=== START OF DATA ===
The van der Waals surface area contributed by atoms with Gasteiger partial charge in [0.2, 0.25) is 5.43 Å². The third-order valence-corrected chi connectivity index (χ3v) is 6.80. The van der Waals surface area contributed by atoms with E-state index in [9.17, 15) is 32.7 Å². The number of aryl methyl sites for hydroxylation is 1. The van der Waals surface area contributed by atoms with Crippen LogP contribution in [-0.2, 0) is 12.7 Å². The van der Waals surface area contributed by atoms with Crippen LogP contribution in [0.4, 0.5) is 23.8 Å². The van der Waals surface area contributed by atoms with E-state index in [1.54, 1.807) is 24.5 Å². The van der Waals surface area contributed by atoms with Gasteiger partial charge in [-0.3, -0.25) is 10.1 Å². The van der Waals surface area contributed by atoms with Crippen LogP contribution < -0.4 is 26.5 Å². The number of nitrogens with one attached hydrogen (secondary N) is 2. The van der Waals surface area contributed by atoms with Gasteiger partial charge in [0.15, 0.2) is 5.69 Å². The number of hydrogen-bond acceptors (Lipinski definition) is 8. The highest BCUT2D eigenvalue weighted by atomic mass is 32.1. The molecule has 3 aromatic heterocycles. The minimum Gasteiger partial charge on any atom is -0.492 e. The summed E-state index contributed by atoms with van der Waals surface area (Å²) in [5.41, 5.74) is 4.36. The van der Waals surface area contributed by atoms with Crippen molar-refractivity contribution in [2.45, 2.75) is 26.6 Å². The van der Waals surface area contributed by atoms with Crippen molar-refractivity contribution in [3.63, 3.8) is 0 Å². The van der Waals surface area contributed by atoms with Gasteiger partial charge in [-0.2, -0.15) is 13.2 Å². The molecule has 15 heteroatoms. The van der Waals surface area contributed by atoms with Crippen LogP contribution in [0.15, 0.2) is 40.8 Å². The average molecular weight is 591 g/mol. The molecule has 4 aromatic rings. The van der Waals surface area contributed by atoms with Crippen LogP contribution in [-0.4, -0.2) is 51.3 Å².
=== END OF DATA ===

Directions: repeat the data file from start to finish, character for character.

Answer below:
The van der Waals surface area contributed by atoms with Gasteiger partial charge in [0.2, 0.25) is 5.43 Å². The third-order valence-corrected chi connectivity index (χ3v) is 6.80. The van der Waals surface area contributed by atoms with E-state index in [9.17, 15) is 32.7 Å². The number of aryl methyl sites for hydroxylation is 1. The van der Waals surface area contributed by atoms with Crippen LogP contribution in [-0.2, 0) is 12.7 Å². The van der Waals surface area contributed by atoms with Crippen LogP contribution in [0.4, 0.5) is 23.8 Å². The van der Waals surface area contributed by atoms with E-state index in [1.54, 1.807) is 24.5 Å². The van der Waals surface area contributed by atoms with Gasteiger partial charge in [-0.3, -0.25) is 10.1 Å². The van der Waals surface area contributed by atoms with Crippen LogP contribution < -0.4 is 26.5 Å². The number of nitrogens with one attached hydrogen (secondary N) is 2. The van der Waals surface area contributed by atoms with Gasteiger partial charge in [0.15, 0.2) is 5.69 Å². The number of hydrogen-bond acceptors (Lipinski definition) is 8. The highest BCUT2D eigenvalue weighted by atomic mass is 32.1. The molecule has 3 aromatic heterocycles. The minimum Gasteiger partial charge on any atom is -0.492 e. The summed E-state index contributed by atoms with van der Waals surface area (Å²) in [5.41, 5.74) is 4.36. The van der Waals surface area contributed by atoms with Crippen molar-refractivity contribution in [2.45, 2.75) is 26.6 Å². The van der Waals surface area contributed by atoms with Crippen molar-refractivity contribution in [3.63, 3.8) is 0 Å². The van der Waals surface area contributed by atoms with Gasteiger partial charge in [-0.2, -0.15) is 13.2 Å². The molecule has 15 heteroatoms. The van der Waals surface area contributed by atoms with Crippen LogP contribution in [0.15, 0.2) is 40.8 Å². The average molecular weight is 591 g/mol. The molecule has 4 aromatic rings. The van der Waals surface area contributed by atoms with Crippen LogP contribution in [-0.4, -0.2) is 51.3 Å².